While he was leaving the protest, Blair received a blow to the head from a blunt instrument delivered by a SPG officer. He died in hospital that evening.
The death of this revolutionary socialist and anti-fascist captured headlines around the world.
But to this day none of the six SPG cops involved in his death have ever been held to account for their actions on that day.
Blair Peach wasn’t the first person nor the last to be killed by police, but the legacy of his death 35 years ago in particular continues to hound them.
And at the same time the NF openly organised on the streets and terrorised black families.
The apparently unstoppable rise of the NF and the untouchable character of the police culminated in the Battle of Lewisham in 1977.
On 13 August the NF organised a march through Lewisham, south London, where they hoped they would intimidate the large black population who lived there.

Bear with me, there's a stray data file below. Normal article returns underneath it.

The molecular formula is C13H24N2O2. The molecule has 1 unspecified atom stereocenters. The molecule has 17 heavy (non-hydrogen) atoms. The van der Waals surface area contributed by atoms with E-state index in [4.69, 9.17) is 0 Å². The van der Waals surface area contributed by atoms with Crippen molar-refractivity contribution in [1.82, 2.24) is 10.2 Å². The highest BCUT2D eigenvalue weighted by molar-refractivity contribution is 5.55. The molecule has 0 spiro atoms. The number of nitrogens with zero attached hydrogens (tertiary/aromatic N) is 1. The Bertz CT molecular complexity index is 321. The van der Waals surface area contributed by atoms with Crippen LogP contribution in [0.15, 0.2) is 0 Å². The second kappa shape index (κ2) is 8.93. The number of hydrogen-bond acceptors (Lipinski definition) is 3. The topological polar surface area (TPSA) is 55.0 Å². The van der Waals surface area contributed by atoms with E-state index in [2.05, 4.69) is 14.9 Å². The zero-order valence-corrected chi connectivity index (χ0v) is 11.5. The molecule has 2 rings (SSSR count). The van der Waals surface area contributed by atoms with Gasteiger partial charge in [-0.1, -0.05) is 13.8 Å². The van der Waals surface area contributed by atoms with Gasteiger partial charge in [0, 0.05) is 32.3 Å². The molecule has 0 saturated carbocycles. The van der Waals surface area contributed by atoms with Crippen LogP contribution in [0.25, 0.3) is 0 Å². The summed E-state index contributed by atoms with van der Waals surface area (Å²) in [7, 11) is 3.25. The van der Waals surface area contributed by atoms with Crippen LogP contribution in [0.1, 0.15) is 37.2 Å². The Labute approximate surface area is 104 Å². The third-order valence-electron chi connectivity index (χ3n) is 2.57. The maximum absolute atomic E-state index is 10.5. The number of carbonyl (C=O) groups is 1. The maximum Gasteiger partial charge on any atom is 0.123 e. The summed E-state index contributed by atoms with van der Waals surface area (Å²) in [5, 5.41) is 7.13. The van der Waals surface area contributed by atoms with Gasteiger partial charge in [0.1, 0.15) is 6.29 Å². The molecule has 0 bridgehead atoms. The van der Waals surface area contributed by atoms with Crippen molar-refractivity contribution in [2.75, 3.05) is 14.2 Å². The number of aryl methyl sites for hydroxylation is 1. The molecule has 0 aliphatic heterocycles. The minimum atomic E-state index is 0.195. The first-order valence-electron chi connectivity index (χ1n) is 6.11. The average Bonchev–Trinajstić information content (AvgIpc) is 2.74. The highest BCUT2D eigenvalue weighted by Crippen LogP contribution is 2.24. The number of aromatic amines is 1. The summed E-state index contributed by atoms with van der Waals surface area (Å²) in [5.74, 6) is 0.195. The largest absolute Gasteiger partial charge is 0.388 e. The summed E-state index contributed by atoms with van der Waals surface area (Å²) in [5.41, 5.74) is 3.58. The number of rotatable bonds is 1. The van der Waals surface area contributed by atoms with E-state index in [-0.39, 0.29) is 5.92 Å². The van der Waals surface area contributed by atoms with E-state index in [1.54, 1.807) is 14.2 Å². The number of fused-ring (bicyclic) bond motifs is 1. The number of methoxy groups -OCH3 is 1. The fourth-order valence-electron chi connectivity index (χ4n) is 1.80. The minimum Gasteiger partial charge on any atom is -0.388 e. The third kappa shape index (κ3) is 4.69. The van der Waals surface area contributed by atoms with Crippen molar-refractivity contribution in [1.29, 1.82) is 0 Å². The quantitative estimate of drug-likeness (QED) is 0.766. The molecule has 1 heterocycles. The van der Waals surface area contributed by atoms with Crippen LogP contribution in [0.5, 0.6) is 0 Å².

Thousands of anti-fascists took to the streets and fought back against the Nazis and the 5,000 police who lined up to protect them—and won.
Lewisham lit the spark that would soon lead to the founding of the ANL of which Blair would become a member.
The aim of the ANL was to build a mass united organisation of black, Asian and white people that would fight the fascists at every turn and prevent them from organising unopposed.
The ANL built a mass propaganda campaign—holding meetings and distributing tens of thousands of leaflets which exposed the fascist nature of the NF.
Anti-fascists threw themselves into building ANL groups in schools, colleges, communities, workplaces and trade unions.
It was the existence of this confident and strong united front that meant when Blair was killed in 1979—the police would not be allowed to forget it.
Blair’s killing came to symbolise more than the death by police of a committed revolutionary socialist and anti-fascist. It was the lightning rod for the anger that had built up for years around police violence and racism.